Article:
When your movie is largely financed by a streaming service and is going to appear on that streaming service instantly, I don’t really see the point of pretending that it’s a theatrical film. It just seems like we are needlessly indulging some kind of personal fantasy.

I don’t think that making a feature film length production that is going to go straight to a video platform is some sort of “step down.“ I really don’t. Theatrical exhibition as we know it is dying off anyway, for a variety of reasons.

I should clarify myself because this thread is already being misconstrued — I’m talking about how the movie is screened in advance. If it’s going straight to Netflix, why the ritual of demanding people see it in the theater?

There used to be a category that everyone recognized called “TV movie” or “made for television movie” and even though a lot of filmmakers considered that déclassé, it seems to me that probably 90% of feature films fit that description now.

Atlantis has mostly sunk into the ocean, only a few tower spires remain above the waterline, and I’m increasingly at peace with that, because it seems to be what the industry and much of the audience wants. We live in an age of convenience and information control.

Only a very elite group of filmmakers is still allowed to make movies “for theaters“ and actually have them seen and judged that way on a wide scale. Even platform releasing seems to be somewhat endangered. It can’t be fought. It has to be accepted.

9. Addendum: I’ve been informed that it wasn’t Scorsese who requested that the Bob Dylan documentary only be screened for critics in theaters, but a Netflix representative indicated the opposite to me, so I just don’t know what to believe.

It’s actually OK if your film is not eligible for an Oscar — we have a thing called the Emmys. A lot of this anxiety is just a holdover from the days when television was considered culturally inferior to theatrical feature films. Everybody needs to just get over it.

In another 10 to 20 years they’re probably going to merge the Emmys in the Oscars into one program anyway, maybe they’ll call it the Contentys.

“One of the fun things about seeing the new Quentin Tarantino film three months early in Cannes (did I mention this?) is that I know exactly why it’s going to make some people furious, and thus I have time to steel myself for the takes.

Back in July 2017, when it was revealed that Tarantino’s next project was connected to the Manson Family murders, it was condemned in some quarters as an insulting and exploitative stunt. We usually require at least a fig-leaf of compassion for the victims in true-crime adaptations, and even Tarantino partisans like myself – I don’t think he’s made a bad film yet – found ourselves wondering how he might square his more outré stylistic impulses with the depiction of a real mass murder in which five people and one unborn child lost their lives.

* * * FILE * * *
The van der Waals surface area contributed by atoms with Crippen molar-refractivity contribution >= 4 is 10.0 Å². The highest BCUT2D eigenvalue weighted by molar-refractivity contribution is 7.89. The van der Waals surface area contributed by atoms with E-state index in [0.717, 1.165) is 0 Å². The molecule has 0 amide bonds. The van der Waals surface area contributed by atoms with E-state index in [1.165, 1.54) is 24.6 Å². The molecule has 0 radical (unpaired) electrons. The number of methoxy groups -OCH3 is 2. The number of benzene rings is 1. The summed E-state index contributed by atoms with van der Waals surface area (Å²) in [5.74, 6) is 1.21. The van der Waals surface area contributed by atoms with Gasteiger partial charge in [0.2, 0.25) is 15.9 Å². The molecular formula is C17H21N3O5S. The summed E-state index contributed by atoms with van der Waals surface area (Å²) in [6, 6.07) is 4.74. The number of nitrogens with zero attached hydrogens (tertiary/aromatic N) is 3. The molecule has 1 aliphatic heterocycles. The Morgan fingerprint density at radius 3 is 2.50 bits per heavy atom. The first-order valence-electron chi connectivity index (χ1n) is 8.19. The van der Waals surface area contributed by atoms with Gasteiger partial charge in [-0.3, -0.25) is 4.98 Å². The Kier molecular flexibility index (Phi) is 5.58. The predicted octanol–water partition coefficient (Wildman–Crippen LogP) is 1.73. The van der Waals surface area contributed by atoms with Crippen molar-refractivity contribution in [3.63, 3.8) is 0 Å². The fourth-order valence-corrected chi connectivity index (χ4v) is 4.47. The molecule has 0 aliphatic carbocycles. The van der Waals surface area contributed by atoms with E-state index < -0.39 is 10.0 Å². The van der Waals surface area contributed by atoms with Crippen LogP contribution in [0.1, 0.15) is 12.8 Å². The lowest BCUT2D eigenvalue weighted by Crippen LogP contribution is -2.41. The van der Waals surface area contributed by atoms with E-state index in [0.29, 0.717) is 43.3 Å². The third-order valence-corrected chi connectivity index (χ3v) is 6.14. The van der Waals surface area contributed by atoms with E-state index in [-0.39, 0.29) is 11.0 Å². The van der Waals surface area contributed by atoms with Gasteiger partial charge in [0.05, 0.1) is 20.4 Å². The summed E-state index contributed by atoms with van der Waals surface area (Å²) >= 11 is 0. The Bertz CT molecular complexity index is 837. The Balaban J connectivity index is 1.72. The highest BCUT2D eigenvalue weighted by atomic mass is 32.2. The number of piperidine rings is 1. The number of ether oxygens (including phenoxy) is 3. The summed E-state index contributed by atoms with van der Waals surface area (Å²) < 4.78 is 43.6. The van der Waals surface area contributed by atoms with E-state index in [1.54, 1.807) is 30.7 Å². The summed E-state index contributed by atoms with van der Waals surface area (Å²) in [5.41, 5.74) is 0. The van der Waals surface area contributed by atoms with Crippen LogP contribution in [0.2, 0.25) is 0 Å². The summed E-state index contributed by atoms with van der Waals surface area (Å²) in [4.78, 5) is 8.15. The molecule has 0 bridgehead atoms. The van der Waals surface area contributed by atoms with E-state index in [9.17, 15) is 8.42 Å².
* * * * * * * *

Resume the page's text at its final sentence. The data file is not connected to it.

After all, it’s one thing to slice off with gusto a fictional policeman’s ear; it’s quite another to linger over the gory details of a massacre that took place within living memory, and which still carries a dread historical significance.

In her essay The White Album, Joan Didion wrote: “Many people I know in Los Angeles believe that the Sixties ended abruptly on August 9, 1969, ended at the exact moment when word of the murders on Cielo Drive traveled like brushfire through the community, and in a sense this is true.”

Early in Once Upon a Time in Hollywood, as Leonardo DiCaprio and Brad Pitt’s characters drive up the hill towards Leo’s bachelor pad, the camera cranes up gently to reveal a street sign: Cielo Drive. Tarantino understands how charged that name is; he can hear the Molotov cocktails clinking as he shoulders the crate.

As you may have read in the reviews from Cannes, much of the film is taken up with following DiCaprio and Pitt’s characters – a fading TV actor and his long-serving stunt double – as they amusingly go about their lives in Los Angeles, while Margot Robbie’s Sharon Tate is a relatively minor presence. But the spectre of the murders is just over the horizon, and when the night of the 9th finally arrives, you feel the mood in the cinema shift.

No spoilers whatsoever about what transpires on screen. But in the audience, as it became clear how Tarantino was going to handle this extraordinarily loaded moment, the room soured and split, like a pan of cream left too long on the hob. I craned in, amazed, but felt the person beside me recoil in either dismay or disgust.

Two weeks on, I’m convinced that the scene is the boldest and most graphically violent of Tarantino’s career – I had to shield my eyes at one point, found myself involuntarily groaning “oh no” at another – and a dead cert for the most controversial. People will be outraged by it, and with good reason. But in a strange and brilliant way, it takes Didion’s death-of-the-Sixties observation and pushes it through a hellfire-hot catharsis.

Hollywood summoned up this horror, the film seems to be saying, and now it’s Hollywood’s turn to exorcise it. I can’t wait until the release in August, when we can finally talk about why.

~ Robbie Collin